Review: The Nelson Consort at St George’s Church, Portsmouth

jpns-21-02-17-015 pmo comm Val Loft

Val Loft, right, recently celebrated her 80th birthday. In a bizzare claim to fame, she once told off the Kray twins for jumping in front of her in the queue at a fish market.
CAPTION: Val Loft, right, has quite the bizzare claim to fame

‘Your mouth will get you into trouble’

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It is the aim of Portsmouth’s newest chamber choir, The Nelson Consort, to perform familiar and unfamiliar repertoire to a very high standard.

This they achieved superbly in their Music for Lent and Passiontide concert.

This highly skilled group of eight singers is discreetly, and sensitively directed by Oliver Hancock.

Throughout the programme there was a fine sense of ensemble and wide dynamic range on display. Similarly, intonation and chording, especially in the complex harmonies of motets by Poulenc and Leighton, was of a very high order.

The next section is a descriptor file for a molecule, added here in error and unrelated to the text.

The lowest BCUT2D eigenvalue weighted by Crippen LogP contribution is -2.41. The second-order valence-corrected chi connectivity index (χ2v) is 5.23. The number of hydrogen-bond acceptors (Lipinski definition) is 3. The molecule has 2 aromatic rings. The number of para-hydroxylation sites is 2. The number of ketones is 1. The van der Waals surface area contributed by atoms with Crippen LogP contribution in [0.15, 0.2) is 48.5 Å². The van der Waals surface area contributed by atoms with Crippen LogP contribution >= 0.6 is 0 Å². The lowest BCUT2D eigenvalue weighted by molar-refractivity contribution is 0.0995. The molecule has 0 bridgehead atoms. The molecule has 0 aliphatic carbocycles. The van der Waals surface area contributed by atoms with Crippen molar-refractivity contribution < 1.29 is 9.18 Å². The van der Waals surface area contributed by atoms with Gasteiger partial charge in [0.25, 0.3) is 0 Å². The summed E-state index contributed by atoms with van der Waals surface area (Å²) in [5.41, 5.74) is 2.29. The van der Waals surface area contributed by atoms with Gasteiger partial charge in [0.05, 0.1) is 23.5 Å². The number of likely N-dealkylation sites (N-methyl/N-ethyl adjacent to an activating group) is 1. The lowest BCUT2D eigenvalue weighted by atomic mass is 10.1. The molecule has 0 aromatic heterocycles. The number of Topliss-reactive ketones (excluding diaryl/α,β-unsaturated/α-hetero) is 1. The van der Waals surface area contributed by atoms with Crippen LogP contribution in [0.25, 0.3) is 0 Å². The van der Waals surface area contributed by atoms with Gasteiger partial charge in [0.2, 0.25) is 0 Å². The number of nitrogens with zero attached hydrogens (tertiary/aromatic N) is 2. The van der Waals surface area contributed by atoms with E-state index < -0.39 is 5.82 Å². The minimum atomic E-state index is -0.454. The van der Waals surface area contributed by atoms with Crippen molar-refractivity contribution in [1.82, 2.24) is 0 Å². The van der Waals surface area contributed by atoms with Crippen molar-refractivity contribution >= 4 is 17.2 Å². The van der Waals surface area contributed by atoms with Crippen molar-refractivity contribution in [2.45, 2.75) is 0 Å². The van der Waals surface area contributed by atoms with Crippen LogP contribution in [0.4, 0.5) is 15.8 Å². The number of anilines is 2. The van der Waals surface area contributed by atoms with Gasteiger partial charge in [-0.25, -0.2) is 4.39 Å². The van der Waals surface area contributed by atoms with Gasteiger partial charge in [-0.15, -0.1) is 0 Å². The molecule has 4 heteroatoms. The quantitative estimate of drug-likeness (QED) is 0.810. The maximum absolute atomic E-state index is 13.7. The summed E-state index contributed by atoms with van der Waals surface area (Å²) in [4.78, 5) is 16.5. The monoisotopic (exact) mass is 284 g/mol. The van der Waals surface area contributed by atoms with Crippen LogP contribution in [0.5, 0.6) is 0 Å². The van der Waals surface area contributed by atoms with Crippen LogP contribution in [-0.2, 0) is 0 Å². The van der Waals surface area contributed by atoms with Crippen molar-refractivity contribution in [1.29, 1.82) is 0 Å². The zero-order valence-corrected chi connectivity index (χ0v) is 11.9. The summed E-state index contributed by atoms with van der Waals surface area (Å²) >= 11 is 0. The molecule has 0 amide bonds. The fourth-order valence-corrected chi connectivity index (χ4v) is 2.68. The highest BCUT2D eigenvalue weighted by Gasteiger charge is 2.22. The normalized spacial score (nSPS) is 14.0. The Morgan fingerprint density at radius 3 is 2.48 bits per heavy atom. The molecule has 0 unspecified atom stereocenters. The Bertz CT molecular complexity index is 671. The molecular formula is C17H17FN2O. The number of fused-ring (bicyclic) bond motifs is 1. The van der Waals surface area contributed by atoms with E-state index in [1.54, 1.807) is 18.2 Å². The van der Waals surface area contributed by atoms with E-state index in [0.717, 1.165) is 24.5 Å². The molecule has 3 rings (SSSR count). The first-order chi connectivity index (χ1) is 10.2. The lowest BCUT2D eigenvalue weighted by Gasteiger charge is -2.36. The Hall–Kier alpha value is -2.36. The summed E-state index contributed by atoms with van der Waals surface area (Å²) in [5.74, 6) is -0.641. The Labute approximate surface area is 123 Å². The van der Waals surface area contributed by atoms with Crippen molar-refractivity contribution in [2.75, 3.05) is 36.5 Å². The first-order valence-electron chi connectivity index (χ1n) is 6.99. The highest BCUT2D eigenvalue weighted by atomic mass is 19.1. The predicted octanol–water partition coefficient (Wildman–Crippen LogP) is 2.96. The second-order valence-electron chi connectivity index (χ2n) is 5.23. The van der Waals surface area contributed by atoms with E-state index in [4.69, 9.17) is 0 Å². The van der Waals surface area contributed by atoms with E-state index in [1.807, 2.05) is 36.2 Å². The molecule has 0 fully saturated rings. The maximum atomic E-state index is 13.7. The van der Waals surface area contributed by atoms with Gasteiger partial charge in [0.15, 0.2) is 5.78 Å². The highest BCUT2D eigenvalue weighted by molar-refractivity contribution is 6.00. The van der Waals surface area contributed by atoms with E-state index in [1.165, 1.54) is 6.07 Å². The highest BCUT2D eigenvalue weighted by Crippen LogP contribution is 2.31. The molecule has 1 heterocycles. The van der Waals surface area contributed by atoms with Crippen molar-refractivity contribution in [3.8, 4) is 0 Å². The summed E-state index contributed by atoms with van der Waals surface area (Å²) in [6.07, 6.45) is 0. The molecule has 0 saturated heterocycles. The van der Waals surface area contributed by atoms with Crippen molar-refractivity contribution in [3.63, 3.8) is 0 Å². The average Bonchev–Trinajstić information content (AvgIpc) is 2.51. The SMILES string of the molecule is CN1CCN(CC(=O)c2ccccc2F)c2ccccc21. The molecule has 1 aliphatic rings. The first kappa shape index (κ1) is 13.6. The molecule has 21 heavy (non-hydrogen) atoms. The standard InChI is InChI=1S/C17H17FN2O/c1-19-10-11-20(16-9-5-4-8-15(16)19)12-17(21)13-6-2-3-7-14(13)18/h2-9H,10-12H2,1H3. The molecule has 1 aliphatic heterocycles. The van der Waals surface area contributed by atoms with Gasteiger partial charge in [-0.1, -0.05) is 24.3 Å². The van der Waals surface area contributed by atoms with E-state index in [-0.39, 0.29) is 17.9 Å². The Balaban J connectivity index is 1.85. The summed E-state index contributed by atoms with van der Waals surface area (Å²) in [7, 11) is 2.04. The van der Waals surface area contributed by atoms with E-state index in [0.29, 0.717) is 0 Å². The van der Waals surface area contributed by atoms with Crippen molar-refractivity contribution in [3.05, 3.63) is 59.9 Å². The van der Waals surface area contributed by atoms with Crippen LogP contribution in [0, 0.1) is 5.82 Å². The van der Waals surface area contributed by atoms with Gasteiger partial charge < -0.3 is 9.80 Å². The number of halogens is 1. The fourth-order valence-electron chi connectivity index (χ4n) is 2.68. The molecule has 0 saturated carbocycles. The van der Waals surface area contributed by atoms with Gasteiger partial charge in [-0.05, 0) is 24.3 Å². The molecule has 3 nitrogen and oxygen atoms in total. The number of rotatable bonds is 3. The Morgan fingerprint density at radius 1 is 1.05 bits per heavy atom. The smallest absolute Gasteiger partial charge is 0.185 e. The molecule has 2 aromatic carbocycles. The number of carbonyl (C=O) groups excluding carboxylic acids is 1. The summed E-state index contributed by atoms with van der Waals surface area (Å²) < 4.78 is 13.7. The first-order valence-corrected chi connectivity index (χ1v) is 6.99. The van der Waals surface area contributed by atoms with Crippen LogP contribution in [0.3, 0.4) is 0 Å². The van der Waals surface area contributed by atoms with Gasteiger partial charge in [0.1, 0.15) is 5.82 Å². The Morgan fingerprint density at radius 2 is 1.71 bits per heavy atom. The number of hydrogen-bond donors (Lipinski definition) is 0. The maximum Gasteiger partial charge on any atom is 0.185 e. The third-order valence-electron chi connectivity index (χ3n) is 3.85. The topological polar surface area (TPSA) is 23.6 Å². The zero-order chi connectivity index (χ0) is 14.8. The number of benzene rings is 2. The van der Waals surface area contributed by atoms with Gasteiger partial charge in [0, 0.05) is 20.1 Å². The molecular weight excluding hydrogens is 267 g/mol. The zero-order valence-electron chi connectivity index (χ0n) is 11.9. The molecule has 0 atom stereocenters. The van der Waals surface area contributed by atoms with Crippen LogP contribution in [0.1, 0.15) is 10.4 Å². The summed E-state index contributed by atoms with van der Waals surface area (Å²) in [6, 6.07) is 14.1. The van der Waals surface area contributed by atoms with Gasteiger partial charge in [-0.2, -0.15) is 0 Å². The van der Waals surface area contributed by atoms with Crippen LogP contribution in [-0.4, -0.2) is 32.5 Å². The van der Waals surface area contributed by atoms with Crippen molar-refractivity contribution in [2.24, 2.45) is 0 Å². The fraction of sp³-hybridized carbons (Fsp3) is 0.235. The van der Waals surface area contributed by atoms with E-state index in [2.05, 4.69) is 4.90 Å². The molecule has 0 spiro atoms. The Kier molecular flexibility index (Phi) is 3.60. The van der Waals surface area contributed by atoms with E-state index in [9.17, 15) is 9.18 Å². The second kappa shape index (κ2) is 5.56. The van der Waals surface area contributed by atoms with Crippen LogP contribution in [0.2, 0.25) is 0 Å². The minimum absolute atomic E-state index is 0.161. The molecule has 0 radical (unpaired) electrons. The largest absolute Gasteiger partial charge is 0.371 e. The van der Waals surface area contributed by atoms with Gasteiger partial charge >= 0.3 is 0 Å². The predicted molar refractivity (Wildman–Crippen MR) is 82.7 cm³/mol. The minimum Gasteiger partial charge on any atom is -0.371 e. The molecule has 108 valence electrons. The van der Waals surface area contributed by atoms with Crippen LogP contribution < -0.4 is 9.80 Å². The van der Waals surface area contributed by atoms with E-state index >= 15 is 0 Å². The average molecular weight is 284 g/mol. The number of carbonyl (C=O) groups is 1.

For many in the audience, the Requiem of Herbert Howells was a particular highlight. Normally performed by larger choirs, it challenges the singers with its sustained vocal lines and frequently very dissonant harmonies.

With only eight singers there is no room for passengers, and this excellent performance clearly demonstrated the individual skill of each member of the group.

This intimate interpretation was notable for the clarity of individual melodic lines, sustained and finely tuned soft singing and the sonority of its musical climaxes.

Their next concert is on Friday, May 8, at St George’s, and I would encourage any lover of fine choral singing to attend.

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